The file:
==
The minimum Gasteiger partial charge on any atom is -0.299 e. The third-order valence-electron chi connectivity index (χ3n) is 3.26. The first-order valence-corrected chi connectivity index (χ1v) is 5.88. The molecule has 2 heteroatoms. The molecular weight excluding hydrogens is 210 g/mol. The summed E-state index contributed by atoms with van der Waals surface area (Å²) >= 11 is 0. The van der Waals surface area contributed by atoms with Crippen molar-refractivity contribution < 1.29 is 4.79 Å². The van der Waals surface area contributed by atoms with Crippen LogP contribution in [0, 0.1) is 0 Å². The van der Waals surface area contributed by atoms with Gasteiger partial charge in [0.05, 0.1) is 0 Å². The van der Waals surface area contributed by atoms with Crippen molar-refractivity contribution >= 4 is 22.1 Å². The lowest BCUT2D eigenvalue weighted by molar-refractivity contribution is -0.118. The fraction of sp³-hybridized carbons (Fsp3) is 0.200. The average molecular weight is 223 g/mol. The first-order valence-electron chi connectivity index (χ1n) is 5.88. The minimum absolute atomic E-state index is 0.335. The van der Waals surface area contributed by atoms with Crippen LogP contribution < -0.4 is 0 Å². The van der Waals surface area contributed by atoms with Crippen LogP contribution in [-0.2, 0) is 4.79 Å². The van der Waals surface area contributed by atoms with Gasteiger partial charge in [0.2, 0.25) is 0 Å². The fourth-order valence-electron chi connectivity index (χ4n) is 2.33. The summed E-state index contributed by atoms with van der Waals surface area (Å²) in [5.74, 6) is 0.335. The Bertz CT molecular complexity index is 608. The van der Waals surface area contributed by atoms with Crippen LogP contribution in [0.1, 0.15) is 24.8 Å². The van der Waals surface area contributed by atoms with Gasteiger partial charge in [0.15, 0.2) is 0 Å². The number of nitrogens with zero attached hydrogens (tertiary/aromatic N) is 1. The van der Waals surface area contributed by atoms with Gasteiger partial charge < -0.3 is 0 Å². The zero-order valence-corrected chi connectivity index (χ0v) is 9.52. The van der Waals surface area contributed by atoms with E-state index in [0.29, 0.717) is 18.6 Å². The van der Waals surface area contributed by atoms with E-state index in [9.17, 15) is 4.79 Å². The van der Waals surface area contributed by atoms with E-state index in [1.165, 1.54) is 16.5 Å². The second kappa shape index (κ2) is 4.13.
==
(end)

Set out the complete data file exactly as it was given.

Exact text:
The minimum Gasteiger partial charge on any atom is -0.299 e. The third-order valence-electron chi connectivity index (χ3n) is 3.26. The first-order valence-corrected chi connectivity index (χ1v) is 5.88. The molecule has 2 heteroatoms. The molecular weight excluding hydrogens is 210 g/mol. The summed E-state index contributed by atoms with van der Waals surface area (Å²) >= 11 is 0. The van der Waals surface area contributed by atoms with Crippen molar-refractivity contribution < 1.29 is 4.79 Å². The van der Waals surface area contributed by atoms with Crippen LogP contribution in [0, 0.1) is 0 Å². The van der Waals surface area contributed by atoms with Gasteiger partial charge in [0.05, 0.1) is 0 Å². The van der Waals surface area contributed by atoms with Crippen molar-refractivity contribution >= 4 is 22.1 Å². The lowest BCUT2D eigenvalue weighted by molar-refractivity contribution is -0.118. The fraction of sp³-hybridized carbons (Fsp3) is 0.200. The average molecular weight is 223 g/mol. The first-order valence-electron chi connectivity index (χ1n) is 5.88. The minimum absolute atomic E-state index is 0.335. The van der Waals surface area contributed by atoms with Crippen LogP contribution < -0.4 is 0 Å². The van der Waals surface area contributed by atoms with Crippen LogP contribution in [-0.2, 0) is 4.79 Å². The van der Waals surface area contributed by atoms with Gasteiger partial charge in [0.2, 0.25) is 0 Å². The fourth-order valence-electron chi connectivity index (χ4n) is 2.33. The summed E-state index contributed by atoms with van der Waals surface area (Å²) in [5.74, 6) is 0.335. The Bertz CT molecular complexity index is 608. The van der Waals surface area contributed by atoms with Crippen LogP contribution in [0.1, 0.15) is 24.8 Å². The van der Waals surface area contributed by atoms with Gasteiger partial charge in [0.15, 0.2) is 0 Å². The number of nitrogens with zero attached hydrogens (tertiary/aromatic N) is 1. The van der Waals surface area contributed by atoms with Gasteiger partial charge < -0.3 is 0 Å². The zero-order valence-corrected chi connectivity index (χ0v) is 9.52. The van der Waals surface area contributed by atoms with E-state index in [0.29, 0.717) is 18.6 Å². The van der Waals surface area contributed by atoms with E-state index in [9.17, 15) is 4.79 Å². The van der Waals surface area contributed by atoms with E-state index in [1.165, 1.54) is 16.5 Å². The second kappa shape index (κ2) is 4.13.